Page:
An update on Vanuatu’s runway
By Matthew Dornan and Jonathan Pryke
The statistics are in and there has indeed been a drop in visitor arrivals to Vanuatu. In February 2016, visitor arrivals by airplane were 21% lower than in February 2015 (dropping from 5,389 to 4,274) – an unwelcome decline for an economy still recovering from Cyclone Pam.
Since we wrote about the Vanuatu Government’s failure to maintain its runway, Air New Zealand has postponed its return to Vanuatu, arguing that the remedial works on the runway are only temporary and that it needs greater long-term certainty before re-commencing flights.
There continues to be a widespread perception in Vanuatu that the flight cancellations have been driven by commercial incentives, and that the problems with the runway are being used as an excuse by the airlines to limit their flights. This week there has been a development that supports this argument. Air New Zealand several days ago sought permission to land a charter flight in Port Vila for returning ni-Vanuatu RSE workers – a request made despite Air New Zealand having announced it would not re-commence regular flights due to concerns about the condition of the runway. The Minister for Public Utilities and Infrastructure directed the Civil Aviation Authority Vanuatu (CAAV) to refuse the Air New Zealand request. He said in a statement: “To apply for a charter using an Airbus A320 indicates they are satisfied with the state of the runway – so the question must be asked, why are they willing to operate a profitable charter flight, yet not commit to resuming commercial services?”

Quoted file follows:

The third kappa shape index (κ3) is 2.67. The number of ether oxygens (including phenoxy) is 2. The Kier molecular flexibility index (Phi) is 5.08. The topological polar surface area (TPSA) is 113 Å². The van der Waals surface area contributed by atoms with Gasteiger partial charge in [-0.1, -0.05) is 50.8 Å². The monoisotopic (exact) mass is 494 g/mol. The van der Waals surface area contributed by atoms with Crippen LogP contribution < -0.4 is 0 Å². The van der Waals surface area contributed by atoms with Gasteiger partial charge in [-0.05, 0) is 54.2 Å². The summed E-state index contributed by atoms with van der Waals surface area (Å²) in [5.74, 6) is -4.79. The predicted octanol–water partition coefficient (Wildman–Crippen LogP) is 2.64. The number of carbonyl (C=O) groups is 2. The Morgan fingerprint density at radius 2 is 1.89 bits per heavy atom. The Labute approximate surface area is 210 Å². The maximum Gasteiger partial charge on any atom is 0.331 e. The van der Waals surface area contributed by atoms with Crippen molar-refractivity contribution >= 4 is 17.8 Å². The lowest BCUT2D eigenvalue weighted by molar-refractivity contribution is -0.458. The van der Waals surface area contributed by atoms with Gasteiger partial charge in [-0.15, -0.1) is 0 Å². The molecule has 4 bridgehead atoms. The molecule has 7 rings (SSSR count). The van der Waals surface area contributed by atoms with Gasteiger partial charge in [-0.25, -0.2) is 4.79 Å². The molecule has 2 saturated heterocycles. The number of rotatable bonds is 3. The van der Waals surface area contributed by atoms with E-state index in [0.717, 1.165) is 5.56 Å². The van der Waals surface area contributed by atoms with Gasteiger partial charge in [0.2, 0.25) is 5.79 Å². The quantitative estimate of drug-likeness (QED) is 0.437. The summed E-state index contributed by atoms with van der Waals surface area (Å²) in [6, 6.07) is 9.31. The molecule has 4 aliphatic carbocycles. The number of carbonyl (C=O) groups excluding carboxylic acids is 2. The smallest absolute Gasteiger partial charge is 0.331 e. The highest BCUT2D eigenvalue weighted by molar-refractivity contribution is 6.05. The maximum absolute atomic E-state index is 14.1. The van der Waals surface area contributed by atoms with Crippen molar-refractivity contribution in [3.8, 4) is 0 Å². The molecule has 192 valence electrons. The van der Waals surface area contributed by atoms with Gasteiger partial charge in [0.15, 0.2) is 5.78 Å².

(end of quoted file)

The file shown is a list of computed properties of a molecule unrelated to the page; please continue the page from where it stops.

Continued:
The Air New Zealand website, notwithstanding its attempt to charter a flight to Vanuatu, continues to state that: “Air New Zealand is suspending services between Auckland and Vanuatu in light of on-going concerns about the condition of the runway at Port Vila International Airport.” Qantas has still not confirmed whether or when it will reinstate it’s codeshare with Air Vanuatu, but a (possible) silver lining is that Virgin has begun taking bookings for flights from May 23 after nearly four months of suspension.
About the author/s
Matthew Dornan was formerly Deputy Director at the Development Policy Centre and is currently a Senior Economist at The World Bank.
Jonathan Pryke worked at the Development Policy Centre from 2011, and left in mid-2015 to join the Lowy Institute, where he is now Director of the Pacific Islands Program. He has a Master of Public Policy/Master of Diplomacy from Crawford School of Public Policy and the College of Diplomacy, ANU.